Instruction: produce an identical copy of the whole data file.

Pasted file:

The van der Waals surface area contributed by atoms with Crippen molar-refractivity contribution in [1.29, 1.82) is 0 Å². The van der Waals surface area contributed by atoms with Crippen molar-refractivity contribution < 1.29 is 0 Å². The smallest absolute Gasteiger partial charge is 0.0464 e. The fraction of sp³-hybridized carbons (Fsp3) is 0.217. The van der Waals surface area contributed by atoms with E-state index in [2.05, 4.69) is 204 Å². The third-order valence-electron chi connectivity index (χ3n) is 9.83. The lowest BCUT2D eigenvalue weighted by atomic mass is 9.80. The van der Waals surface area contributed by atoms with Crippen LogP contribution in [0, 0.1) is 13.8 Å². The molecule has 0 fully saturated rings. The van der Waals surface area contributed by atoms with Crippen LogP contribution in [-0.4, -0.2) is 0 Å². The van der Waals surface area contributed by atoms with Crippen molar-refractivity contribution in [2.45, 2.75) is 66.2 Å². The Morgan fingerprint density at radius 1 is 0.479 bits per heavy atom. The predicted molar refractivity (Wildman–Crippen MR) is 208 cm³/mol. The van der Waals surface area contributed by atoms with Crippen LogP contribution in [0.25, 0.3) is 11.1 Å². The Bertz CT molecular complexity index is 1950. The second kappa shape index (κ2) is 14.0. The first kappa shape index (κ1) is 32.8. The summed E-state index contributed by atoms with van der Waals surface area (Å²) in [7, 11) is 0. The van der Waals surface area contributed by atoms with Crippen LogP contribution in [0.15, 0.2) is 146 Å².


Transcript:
The van der Waals surface area contributed by atoms with Crippen molar-refractivity contribution in [1.29, 1.82) is 0 Å². The van der Waals surface area contributed by atoms with Crippen molar-refractivity contribution < 1.29 is 0 Å². The smallest absolute Gasteiger partial charge is 0.0464 e. The fraction of sp³-hybridized carbons (Fsp3) is 0.217. The van der Waals surface area contributed by atoms with E-state index in [2.05, 4.69) is 204 Å². The third-order valence-electron chi connectivity index (χ3n) is 9.83. The lowest BCUT2D eigenvalue weighted by atomic mass is 9.80. The van der Waals surface area contributed by atoms with Crippen LogP contribution in [0, 0.1) is 13.8 Å². The molecule has 0 fully saturated rings. The van der Waals surface area contributed by atoms with Crippen LogP contribution in [-0.4, -0.2) is 0 Å². The van der Waals surface area contributed by atoms with Crippen molar-refractivity contribution in [2.45, 2.75) is 66.2 Å². The Morgan fingerprint density at radius 1 is 0.479 bits per heavy atom. The predicted molar refractivity (Wildman–Crippen MR) is 208 cm³/mol. The van der Waals surface area contributed by atoms with Crippen LogP contribution in [0.25, 0.3) is 11.1 Å². The Bertz CT molecular complexity index is 1950. The second kappa shape index (κ2) is 14.0. The first kappa shape index (κ1) is 32.8. The summed E-state index contributed by atoms with van der Waals surface area (Å²) in [7, 11) is 0. The van der Waals surface area contributed by atoms with Crippen LogP contribution in [0.15, 0.2) is 146 Å².